It was, perhaps, particularly poignant that I was reading this novel at the time of the awful murder of fifty Muslims while they were at prayer in Christchurch, New Zealand.


The story is of two sisters, Isobel and Esther, their lives and their problems, the first of which is Isobel - Bella - who emigrated to New Zealand with her husband, Brendan. Ten years later, Esther, is to join her, only to discover that things are not as her sister has implied in her letters home. The elegant townhouse, for a start, is nothing but a tumbledown shack set between a carpenter shop and the slaughterhouse. Worse than the wallpaper made from newspaper stuck on the wall and furniture made from packing crates, is that Bella's previously apparent dashing husband is nothing but abusive and a drunk. But that is the way it is for the many who struggle to survive in this new land. They gather at the waterpump each day to gossip, to share experiences and to look to the future.


Esther also has her problems. Under the illusion that her sister would be able to aid her financially, she soon discovers that this is not so. Between them are jealousies, skeletons in the cupboards and matters to come to terms with - none of which I will mention because of spoilers.

I found this an absorbing read, both from the perspective of the two sisters whose secrets, hopes, dreams and the dawning of the reality of life is superbly explored, and the background tale of the struggle for women's suffrage - the Vote is wonderfully explored and portrayed. I think we, here in England, tend to forget that the Suffragette movement was not confined to our shores alone, but other countries around the wold as well.

Skilfully written, a superb read.

© Anne Holt




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25 April 2019

RINGSIDE AT THE CIRCUS OF THE FALLEN by Roy M. Griffis

By the Hands of Men, Book Six:  Ringside at the Circus of the Fallen


"Mr Griffis is a highly accomplished writer indeed; he is able to convey thoughts and personalities very well and hold the reader's attention. "


Amazon UK

Amazon US
Amazon CA
(Book 6 of 'By The Hands of Men')

Epic / Fictional Saga 

1924 - 1938
Wyoming and Hollywood, United States

First an explanation; when I first met the characters Robert Fitzgerald and Charlotte Braninov it was in the first two books of a trilogy under the umbrella title of 'By the Hands of Men'. That was about two years ago and since then, the author has 're-branded' the series and split the original two books into five. They are, however, essentially the same, and this is the final volume of whichever version of the series you choose to read. And I do urge you to read the previous volumes, for this one doesn't sit too well as a standalone individual tale. Any back story supplied by the author in this volume is fairly sparse and may be a little confusing in places to the new reader as a place to start the series.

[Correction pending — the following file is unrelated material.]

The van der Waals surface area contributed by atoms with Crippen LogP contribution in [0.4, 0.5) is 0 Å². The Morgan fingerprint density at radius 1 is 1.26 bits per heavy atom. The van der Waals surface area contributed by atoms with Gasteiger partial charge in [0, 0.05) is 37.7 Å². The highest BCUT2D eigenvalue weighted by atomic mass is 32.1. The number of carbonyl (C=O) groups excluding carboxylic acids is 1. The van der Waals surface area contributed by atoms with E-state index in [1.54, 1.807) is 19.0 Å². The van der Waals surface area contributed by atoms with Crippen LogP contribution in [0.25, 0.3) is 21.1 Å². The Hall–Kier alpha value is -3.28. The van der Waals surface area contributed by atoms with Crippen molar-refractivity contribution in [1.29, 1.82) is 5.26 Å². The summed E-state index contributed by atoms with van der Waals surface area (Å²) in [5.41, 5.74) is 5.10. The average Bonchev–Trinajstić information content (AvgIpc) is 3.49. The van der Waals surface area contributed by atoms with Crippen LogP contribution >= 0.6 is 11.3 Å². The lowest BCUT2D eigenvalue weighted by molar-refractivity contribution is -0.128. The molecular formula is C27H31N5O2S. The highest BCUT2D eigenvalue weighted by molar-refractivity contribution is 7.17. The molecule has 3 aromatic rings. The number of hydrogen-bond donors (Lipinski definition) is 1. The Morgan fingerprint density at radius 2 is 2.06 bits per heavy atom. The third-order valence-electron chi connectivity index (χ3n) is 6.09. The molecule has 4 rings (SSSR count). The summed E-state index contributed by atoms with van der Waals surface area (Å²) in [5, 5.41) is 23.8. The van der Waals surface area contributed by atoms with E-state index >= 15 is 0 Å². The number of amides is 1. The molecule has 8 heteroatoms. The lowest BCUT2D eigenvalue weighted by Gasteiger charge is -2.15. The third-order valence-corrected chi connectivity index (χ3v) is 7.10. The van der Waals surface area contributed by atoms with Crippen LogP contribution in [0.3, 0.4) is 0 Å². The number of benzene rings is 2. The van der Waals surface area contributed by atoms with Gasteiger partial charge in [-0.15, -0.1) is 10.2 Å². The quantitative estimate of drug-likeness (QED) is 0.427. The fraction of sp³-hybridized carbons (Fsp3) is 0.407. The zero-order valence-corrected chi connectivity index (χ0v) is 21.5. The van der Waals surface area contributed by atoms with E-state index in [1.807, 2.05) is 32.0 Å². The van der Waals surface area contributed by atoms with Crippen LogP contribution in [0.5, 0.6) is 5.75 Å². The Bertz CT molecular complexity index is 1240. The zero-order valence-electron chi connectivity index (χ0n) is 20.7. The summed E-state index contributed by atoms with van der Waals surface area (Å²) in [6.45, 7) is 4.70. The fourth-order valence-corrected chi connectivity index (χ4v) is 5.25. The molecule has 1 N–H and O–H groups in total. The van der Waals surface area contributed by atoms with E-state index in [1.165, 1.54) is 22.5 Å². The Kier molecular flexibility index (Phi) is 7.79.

So, a very brief 'catch up'. Robert Fitzgerald was a young Lieutenant at the trenches in WWI, Charlotte Braninov nursed him back to health after he was wounded, they fell in love. But Robert was sent back to England, found himself assigned to Singapore and made his way to Africa where he became a veterinary surgeon; Charlotte also went to England, but returned to her native Russia where she suffered greatly at the hands of the Bolsheviks. She eventually escaped, along with a young child, Zlata.


At the beginning of this final volume, Robert is preparing to leave Africa with his friends Orlando and Deidre Pyle, Their intention is to take up an old offer of employment from Marion Hurst, daughter of William Randolph Hearst. But they are unable to make contact and, stranded in Hollywood, they take odd jobs where they can, Robert finding himself helping out at a failing zoo that supplies animals for motion pictures. Along the way he becomes friends with David Niven and, principally, Errol Flynn.


Meanwhile, Charlotte and Zlata have also come to America, by virtue of Charlotte's continued friendship with one of her nursing colleagues, Kathleen, who has married her American farmer boyfriend, Hector. There they stay for a few years before poor harvests and the Depression see them moving to Hollywood where Zlata has become a stunt rider for one of the major studios. Robert and Charlotte meet for the first time in a couple of decades on the set of The Charge of the Light Brigade.